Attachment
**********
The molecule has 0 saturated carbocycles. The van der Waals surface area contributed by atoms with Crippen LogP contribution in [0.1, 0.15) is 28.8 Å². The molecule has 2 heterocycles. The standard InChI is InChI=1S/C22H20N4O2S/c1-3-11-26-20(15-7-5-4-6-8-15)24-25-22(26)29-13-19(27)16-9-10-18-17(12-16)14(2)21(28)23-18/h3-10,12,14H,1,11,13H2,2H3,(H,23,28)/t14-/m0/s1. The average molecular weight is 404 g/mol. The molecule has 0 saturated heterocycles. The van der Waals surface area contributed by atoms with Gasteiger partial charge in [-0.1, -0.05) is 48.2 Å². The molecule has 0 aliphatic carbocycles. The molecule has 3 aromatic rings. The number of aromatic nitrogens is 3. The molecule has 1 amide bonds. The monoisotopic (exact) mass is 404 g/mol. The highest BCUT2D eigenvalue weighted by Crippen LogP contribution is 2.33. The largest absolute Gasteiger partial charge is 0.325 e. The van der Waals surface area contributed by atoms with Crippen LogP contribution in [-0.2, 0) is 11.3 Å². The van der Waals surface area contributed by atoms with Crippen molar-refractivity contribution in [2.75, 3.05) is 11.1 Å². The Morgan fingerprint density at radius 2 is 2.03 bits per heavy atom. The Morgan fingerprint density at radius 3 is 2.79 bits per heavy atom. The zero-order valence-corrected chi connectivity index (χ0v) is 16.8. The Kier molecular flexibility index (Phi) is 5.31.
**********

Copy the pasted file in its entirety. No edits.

The molecule has 0 saturated carbocycles. The van der Waals surface area contributed by atoms with Crippen LogP contribution in [0.1, 0.15) is 28.8 Å². The molecule has 2 heterocycles. The standard InChI is InChI=1S/C22H20N4O2S/c1-3-11-26-20(15-7-5-4-6-8-15)24-25-22(26)29-13-19(27)16-9-10-18-17(12-16)14(2)21(28)23-18/h3-10,12,14H,1,11,13H2,2H3,(H,23,28)/t14-/m0/s1. The average molecular weight is 404 g/mol. The molecule has 0 saturated heterocycles. The van der Waals surface area contributed by atoms with Gasteiger partial charge in [-0.1, -0.05) is 48.2 Å². The molecule has 0 aliphatic carbocycles. The molecule has 3 aromatic rings. The number of aromatic nitrogens is 3. The molecule has 1 amide bonds. The monoisotopic (exact) mass is 404 g/mol. The highest BCUT2D eigenvalue weighted by Crippen LogP contribution is 2.33. The largest absolute Gasteiger partial charge is 0.325 e. The van der Waals surface area contributed by atoms with Crippen LogP contribution in [-0.2, 0) is 11.3 Å². The van der Waals surface area contributed by atoms with Crippen molar-refractivity contribution in [2.75, 3.05) is 11.1 Å². The Morgan fingerprint density at radius 2 is 2.03 bits per heavy atom. The Morgan fingerprint density at radius 3 is 2.79 bits per heavy atom. The zero-order valence-corrected chi connectivity index (χ0v) is 16.8. The Kier molecular flexibility index (Phi) is 5.31.